They hypothesise that the physical structure of intracellular organelles such as microtubules may allow quantum computing. This would give sufficient information-processing power to enable features such as binding together all aspects of someone’s experience into a single incident of consciousness and overcoming the limitations on free will imposed by any algorithmic approach to information processing, however complex the algorithm is.
Orch OR is a theory trying to explain how consciousness might arise.
Another theory suggests that consciousness is an illusion, implying that no free will exists. This is based on the observation that changes in cerebral function appear before a person reports awareness of a decision or action. In other words, there is evidence that someone will act in a specific way before the person states that they will act that way. This theory posits that consciousness is a reflection of what has recently already happened within the brain.
This theory approaches the problem of free will and making ‘conscious choices’, suggesting that there is not a causal link between a thought and an action. In reality, the action causes the thought, not vice versa.
The Integrated Information Theory
Christoph Koch introduced me and his audience to the Integrated Information Theory, which takes a theoretical, primarily mathematical approach to investigate consciousness. Giulio Tononi and Christof Koch wrote that to increase our understanding of consciousness, “we need not only more data but also a theory of consciousness—one that says what experience is and what type of physical systems can have it.” They also ask, “is consciousness—subjective experience—also there, not only in other people’s heads but also in the head of animals? And perhaps everywhere, pervading the cosmos?” They suggest that the Integrated Information Theory may provide a valuable theory to answer these questions.
The remainder of this section is based on four papers:
- Tononi et al, Integrated information theory: from consciousness to its physical substrate, Nature Reviews Neuroscience, 2016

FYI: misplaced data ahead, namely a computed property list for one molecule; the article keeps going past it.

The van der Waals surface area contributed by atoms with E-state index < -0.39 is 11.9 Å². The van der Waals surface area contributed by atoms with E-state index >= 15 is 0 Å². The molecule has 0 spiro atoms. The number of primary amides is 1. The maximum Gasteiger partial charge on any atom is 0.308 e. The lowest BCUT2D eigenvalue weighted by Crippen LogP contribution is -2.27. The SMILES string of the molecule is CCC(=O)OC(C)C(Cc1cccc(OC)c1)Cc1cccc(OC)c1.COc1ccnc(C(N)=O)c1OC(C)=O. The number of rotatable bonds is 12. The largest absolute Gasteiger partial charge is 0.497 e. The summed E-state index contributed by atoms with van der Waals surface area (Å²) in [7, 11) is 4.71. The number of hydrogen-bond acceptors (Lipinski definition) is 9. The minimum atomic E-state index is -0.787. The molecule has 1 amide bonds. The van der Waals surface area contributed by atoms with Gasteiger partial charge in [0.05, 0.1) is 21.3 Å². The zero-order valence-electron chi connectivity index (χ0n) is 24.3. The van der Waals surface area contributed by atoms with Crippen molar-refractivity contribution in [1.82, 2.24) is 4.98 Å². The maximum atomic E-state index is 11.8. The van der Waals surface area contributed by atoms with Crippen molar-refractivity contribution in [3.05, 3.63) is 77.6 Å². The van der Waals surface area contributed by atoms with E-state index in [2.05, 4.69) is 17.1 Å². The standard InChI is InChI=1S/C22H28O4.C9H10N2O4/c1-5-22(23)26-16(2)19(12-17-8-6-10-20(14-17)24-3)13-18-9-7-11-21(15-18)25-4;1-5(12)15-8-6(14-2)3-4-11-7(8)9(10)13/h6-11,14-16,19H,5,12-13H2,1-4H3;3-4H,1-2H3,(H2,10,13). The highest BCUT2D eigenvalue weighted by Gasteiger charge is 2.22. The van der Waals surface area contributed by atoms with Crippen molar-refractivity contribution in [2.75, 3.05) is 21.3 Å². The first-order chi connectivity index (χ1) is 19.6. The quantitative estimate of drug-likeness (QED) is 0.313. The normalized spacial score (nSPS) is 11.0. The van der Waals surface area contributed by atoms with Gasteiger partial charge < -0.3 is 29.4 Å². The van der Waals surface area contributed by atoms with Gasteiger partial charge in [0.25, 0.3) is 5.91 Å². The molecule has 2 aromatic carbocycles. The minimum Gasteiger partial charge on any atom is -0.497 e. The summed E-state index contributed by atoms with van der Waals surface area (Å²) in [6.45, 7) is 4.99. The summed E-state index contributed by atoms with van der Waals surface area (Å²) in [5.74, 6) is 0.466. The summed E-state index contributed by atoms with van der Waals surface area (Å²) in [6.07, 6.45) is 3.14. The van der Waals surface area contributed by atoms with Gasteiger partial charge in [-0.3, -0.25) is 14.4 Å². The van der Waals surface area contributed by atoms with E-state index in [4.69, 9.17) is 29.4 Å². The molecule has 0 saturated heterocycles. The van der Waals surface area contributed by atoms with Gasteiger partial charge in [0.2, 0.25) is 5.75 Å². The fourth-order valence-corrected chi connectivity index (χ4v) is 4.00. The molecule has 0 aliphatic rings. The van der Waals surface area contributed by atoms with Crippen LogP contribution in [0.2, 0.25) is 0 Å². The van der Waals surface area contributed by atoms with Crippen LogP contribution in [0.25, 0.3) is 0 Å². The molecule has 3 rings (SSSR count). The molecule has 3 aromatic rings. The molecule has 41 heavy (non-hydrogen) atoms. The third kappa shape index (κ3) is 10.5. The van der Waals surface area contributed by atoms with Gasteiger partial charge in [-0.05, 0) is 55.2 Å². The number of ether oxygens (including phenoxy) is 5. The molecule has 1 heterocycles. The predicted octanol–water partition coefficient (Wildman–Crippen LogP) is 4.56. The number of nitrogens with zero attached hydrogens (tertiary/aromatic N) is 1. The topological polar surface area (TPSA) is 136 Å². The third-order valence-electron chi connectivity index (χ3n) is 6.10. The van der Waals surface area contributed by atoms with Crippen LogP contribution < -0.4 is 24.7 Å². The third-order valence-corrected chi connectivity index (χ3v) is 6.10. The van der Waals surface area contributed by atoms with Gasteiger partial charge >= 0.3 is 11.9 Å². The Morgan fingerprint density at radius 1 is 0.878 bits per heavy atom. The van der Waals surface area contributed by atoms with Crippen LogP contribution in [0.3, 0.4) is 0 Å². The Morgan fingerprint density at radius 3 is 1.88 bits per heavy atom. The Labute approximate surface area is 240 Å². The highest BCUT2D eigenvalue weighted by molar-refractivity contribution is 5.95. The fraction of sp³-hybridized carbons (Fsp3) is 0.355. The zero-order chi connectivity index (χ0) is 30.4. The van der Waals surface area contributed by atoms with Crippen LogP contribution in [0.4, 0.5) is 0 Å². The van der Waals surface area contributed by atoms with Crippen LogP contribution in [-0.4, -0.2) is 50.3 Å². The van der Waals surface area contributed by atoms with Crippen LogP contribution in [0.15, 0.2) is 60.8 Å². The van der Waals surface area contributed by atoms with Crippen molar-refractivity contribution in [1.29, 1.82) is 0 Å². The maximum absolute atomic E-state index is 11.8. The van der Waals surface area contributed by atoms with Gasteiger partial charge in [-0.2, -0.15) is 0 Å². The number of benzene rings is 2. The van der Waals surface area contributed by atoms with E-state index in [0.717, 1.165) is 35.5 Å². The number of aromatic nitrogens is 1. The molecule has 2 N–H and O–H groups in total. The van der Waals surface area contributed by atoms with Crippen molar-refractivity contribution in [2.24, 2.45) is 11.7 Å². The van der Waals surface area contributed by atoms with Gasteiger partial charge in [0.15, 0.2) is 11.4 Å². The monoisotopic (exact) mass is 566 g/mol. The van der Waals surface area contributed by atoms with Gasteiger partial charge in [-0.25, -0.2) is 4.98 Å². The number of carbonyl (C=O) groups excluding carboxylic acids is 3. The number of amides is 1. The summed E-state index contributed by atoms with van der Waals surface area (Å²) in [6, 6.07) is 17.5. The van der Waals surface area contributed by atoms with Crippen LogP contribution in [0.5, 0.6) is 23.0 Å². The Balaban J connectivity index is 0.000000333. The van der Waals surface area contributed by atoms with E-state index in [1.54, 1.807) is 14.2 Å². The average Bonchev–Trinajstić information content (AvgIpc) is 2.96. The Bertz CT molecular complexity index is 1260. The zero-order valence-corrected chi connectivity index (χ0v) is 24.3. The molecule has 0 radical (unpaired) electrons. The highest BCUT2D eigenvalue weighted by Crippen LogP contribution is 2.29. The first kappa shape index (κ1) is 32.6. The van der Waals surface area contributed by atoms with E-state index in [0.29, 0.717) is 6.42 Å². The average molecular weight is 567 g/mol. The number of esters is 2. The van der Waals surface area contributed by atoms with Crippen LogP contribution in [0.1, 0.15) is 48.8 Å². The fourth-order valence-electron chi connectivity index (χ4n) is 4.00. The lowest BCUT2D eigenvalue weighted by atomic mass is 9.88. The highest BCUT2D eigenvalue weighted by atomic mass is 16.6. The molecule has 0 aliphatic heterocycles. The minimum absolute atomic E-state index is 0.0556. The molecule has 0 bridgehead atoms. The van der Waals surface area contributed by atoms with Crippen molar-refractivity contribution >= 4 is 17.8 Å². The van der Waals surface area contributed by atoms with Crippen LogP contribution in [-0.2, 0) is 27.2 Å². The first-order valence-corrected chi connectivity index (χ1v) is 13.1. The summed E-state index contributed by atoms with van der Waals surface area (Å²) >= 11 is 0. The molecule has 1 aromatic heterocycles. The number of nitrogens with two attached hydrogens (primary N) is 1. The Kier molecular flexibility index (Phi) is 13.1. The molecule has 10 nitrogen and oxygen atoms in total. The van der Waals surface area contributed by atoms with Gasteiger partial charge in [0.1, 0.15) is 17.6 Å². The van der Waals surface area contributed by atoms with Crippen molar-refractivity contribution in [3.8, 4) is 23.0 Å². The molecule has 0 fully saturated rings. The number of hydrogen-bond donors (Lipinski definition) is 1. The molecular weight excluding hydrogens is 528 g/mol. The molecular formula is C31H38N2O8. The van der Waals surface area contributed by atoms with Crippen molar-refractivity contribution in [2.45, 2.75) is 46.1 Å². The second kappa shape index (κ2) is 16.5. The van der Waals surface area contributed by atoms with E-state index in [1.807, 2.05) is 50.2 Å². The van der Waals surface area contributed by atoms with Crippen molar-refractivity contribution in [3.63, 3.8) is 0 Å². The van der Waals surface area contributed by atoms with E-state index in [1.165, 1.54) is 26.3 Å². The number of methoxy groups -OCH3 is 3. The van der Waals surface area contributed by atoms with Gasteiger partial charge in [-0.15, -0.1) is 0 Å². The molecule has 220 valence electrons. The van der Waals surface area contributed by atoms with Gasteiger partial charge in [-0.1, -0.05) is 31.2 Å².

- Koch et al, Neural correlates of consciousness: progress and problems, Nature Reviews Neuroscience, 2016
- Tononi and Koch, Consciousness: here, there and everywhere?, Philosophical Transactions of the Royal Society B: Biological Sciences, 2015
- Oizumi et al., From the Phenomenology to the Mechanisms of Consciousness: Integrated Information Theory 3.0. PLOS Computational Biology 2014.
The starting point is that each of us is certain of our own experience, but no more. We conjecture about consciousness in others, the reality of a car we can see, and everything else. They suggest five axioms.
A set of axioms about something fulfils the following criteria:
- Each axiom must apply to all instances; it is essential
- The collection of axioms covers all essential properties common to all cases; it is complete
- No axiom contradicts any other axiom; the set is consistent
- No item can be derived or deduced from any other axiom; all axioms in the group are independent
The five axioms of ITT
The first axiom is that consciousness exists. In other words, humans have experiences that they are intrinsically aware of. There is no need for any third party or observer. Descartes famously articulated this axiom as “Je pense, donc je suis”.
The second axiom is that consciousness has structure. The experience has components. For example, the experience of a sunset might include the colour of the sun and sky, the reflection of the sun rippling in the sea, the cry of a lone seagull, the smell of fish and chips, and a concern about the long journey home with three fractious children.
Thirdly, each experience is specific and unique and can be differentiated from other occasions. For example, other sunsets might have been in different places, lacked the seagull, or had different associated thoughts. No two experiences are the same.
Next, each conscious experience is unified. The experienced sunset cannot be divided into parts. I cannot experience, at the same time, the sight of the sun on the sea with a separate simultaneous experience of the smell of fish and chips and a seagull call. The experience is completely integrated.
Last, a conscious experience is definite; you know what is in it, how quickly the time went and how long it lasted, and so on. There were likely other phenomena available, such as the people playing on the beach, but they were no part of your experience.
For each of these axioms, any theory of consciousness must be able to suggest a neural structure that can account for the phenomenon; it should identify the physical substrate for consciousness.
Consciousness in ITT